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My friends have been very encouraging, discussing options such as the Society of Friends or pointing out that they grew finely tuned moral compasses without the unwelcome touch of the church. Some have mentioned how certain churches have touched their lives and how they've found the best way to deal with complicated issues in religion is to be open and honest with their kids. I have to say that I'm a lucky man to run with a crowd of such intensely thoughtful people.

7 comments:

Tiffany 1:36 PM, April 01, 2005  

A person’s moral compass does form whether their parents make them attend church, talk down religion, or are indifferent to it. Everyone has their own journey to what they believe. Just as you chose to leave the Southern Baptist Church, your son may choose to join a church at some point in his life. Being taught to think, to be tolerant if not appreciative of people differences and to be comfortable in their own skin - that can help develop a good moral compass.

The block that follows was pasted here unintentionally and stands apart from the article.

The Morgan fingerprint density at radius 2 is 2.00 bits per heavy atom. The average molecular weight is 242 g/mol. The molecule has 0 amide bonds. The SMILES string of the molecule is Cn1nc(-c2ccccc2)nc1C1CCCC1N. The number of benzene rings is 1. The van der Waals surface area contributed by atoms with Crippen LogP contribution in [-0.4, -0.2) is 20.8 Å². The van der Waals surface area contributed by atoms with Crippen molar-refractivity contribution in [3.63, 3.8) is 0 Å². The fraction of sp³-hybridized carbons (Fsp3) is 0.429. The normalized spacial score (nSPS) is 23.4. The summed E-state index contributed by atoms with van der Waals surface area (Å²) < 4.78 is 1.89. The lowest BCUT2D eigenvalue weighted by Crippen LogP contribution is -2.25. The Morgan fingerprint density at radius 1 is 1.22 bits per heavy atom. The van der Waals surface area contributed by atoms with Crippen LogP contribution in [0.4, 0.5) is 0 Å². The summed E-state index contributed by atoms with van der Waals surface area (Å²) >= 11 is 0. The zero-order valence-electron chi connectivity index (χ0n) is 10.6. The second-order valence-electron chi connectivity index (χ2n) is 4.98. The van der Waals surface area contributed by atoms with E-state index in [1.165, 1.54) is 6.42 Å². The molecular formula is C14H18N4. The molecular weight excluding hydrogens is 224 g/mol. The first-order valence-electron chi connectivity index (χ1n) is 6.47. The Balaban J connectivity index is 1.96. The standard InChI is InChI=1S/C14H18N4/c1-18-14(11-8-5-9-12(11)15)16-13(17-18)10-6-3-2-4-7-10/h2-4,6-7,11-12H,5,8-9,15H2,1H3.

Maggie 4:14 PM, April 01, 2005  

Thanks for not deleting this Hayden- it mirrored my own thinking on the subject and it's always good to know that there are decent, considerate, thinking folks out there who share your thoughts.

It always seemed to me that religion was just an excuse for folks to justify their morals- that and people can be awful lazy, so a ready-made set of morals (thought-free) can be enticing to lots of folks.

Greg T. 9:53 PM, April 02, 2005  

I've tried a Unitarian church, I've tried a Christian one, I've tried a Buddhist one. All of them suffered from aesthetic weakness and spiritual lethargy, and none provided the kind of inner peace I regularly get from reflection, meditation, conversation and creativity.

Organized religion is often little more than a crutch for people who enjoy being generally sociable.

I've never enjoyed being generally sociable -- just specifically so, within certain defined parameters -- and so church is not for me.

Miles 10:10 PM, April 02, 2005